Hamstead Marshall

Hamstead Marshall (also spelt Hampstead Marshall)[a] is a village and civil parish in the English county of Berkshire. The village is located within the North Wessex Downs.[1] The population of this civil parish at the 2011 census was 275.[2]

Hamstead Marshall
St Mary's Church at Hamstead Marshall (Benham Marsh) - geograph.org.uk - 6233.jpg
St Mary's Church
Hamstead Marshall is located in Berkshire
Hamstead Marshall
Hamstead Marshall
Location within Berkshire
Population275 (2011 census)
Civil parish
  • Hamstead Marshall
Unitary authority
Shire county
Region
CountryEngland
Sovereign stateUnited Kingdom
List of places
UK
England
Berkshire
Coordinates: 51°23′13″N 1°24′29″W / 51.387°N 1.408°W / 51.387; -1.408

Location and amenitiesEdit

In the west of West Berkshire (a unitary authority area), south-west of Newbury, on the Berkshire-Hampshire border, the parish covers 7.78 square kilometres (3.00 sq mi), having lost territory in a boundary change of 1991. The village contains scattered settlements such as Ash Tree Corner, Chapel Corner, Holtwood and Irish Hill. There is a 12th-century[3]church (St Mary's),[4] a Dogs Trust canine rescue kennels, the White Hart Inn, Hamstead Marshall's pub for several centuries. There is a village hall (until 1933 it was the village school) in which community events are held regularly, and it is also used for private bookings. The Organic Research Centre at Elm Farm closed in 2019 and its land and buildings sold off.

HistoryEdit

 
Field in Hamstead Marshall
 
Front View of St. Mary's Church Hamstead Marshall

Hamstead Marshall has three sites of medieval motte-and-bailey castles, all on private land, with one a possible site of Newbury Castle. All are registered historic monuments.

William Marshall, who became Earl of Pembroke, was a loyal knight to four kings: Henry II, Richard I, King John, and Henry III of England and this is when the Marshall suffix was added to the village. The manor continued to be owned and used by kings and queens throughout the centuries, until it was sold in 1613.

The village was from 1620 until the 1980s the seat of the Earls of Craven. William Craven, 1st Earl of Craven (1608-1697) built a mansion there, originally intended as a residence for Charles I's sister, Elizabeth of Bohemia, although she died before construction began. It burnt down in 1718. The Cravens later expanded a hunting lodge to live in instead, and this still stands, privately occupied, in the centre of Hamstead Park. Until the mid-twentieth century the Craven family owned most of the village, but successive sales by the estate put almost all the houses into private ownership by 1980, most of them now owner-occupied. About 17 houses are owned by Sovereign Housing Association.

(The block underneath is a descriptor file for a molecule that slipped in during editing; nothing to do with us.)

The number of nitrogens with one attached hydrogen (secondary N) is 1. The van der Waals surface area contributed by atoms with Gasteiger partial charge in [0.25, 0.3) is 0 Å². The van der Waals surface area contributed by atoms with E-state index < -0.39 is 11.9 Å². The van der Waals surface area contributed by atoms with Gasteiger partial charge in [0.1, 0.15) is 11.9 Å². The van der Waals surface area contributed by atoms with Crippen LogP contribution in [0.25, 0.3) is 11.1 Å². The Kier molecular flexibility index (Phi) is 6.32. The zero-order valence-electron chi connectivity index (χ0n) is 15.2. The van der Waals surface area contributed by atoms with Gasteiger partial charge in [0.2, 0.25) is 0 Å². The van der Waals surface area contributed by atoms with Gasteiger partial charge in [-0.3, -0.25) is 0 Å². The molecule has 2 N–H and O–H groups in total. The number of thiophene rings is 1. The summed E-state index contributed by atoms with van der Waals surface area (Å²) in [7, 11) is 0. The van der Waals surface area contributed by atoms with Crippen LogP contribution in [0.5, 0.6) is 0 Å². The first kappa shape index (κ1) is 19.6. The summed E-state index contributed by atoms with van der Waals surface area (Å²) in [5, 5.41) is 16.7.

GeographyEdit

The village landscape comprises farmland, woodland and parkland. No A or B roads dissect this but Hamstead Marshall has bus services. The river Kennet and the Kennet and Avon Canal pass through the northern edge of the village, and the river Enborne marks the southern boundary. About half the property pre-dates 1900, and 32 buildings or structures such as walls are listed under the national planning law and conservation legislation.

The village has four areas designated sites of Special Scientific Interest (SSSI), these are Hamstead Marshall Pit, Irish Hill Copse, Redhill Wood and the River Kennet.[5]

DemographyEdit

2011 Published Statistics: Population, home ownership and extracts from Physical Environment, surveyed in 2005[6]
Output area Homes owned outright Owned with a loan Socially rented Privately rented Other km2 roads km2 water km2 domestic gardens Usual residents km2
Civil parish 45 31 17 15 10 0.083 0.185 0.176 275 7.78

NotesEdit

  1. ^ The spelling of the village's name that is used on road signs and that is accepted by most of the village's organisations is Hamstead Marshall; an alternative, Hampstead Marshall, was preferred from time to time, but is not used by the local authority today, although it is the official name of the civil parish.[citation needed]

ReferencesEdit

  1. ^ "The civil parish comprises 1,900 acres/769 hectares" (PDF). Retrieved 5 March 2017.
  2. ^ "Civil Parish population 2011". Neighbourhood Statistics. Office for National Statistics. Retrieved 30 November 2016.
  3. ^ https://www.heritagegateway.org.uk/Gateway/Results_Single.aspx?uid=9657&resourceID=1040
  4. ^ Historic England. "Church of St. Mary (1117223)". National Heritage List for England. Retrieved 19 July 2020.
  5. ^ "HAMSTEAD HORNET Issue 72" (PDF). Retrieved 5 March 2017.
  6. ^ Key Statistics: Dwellings; Quick Statistics: Population Density; Physical Environment: Land Use Survey 2005

External linksEdit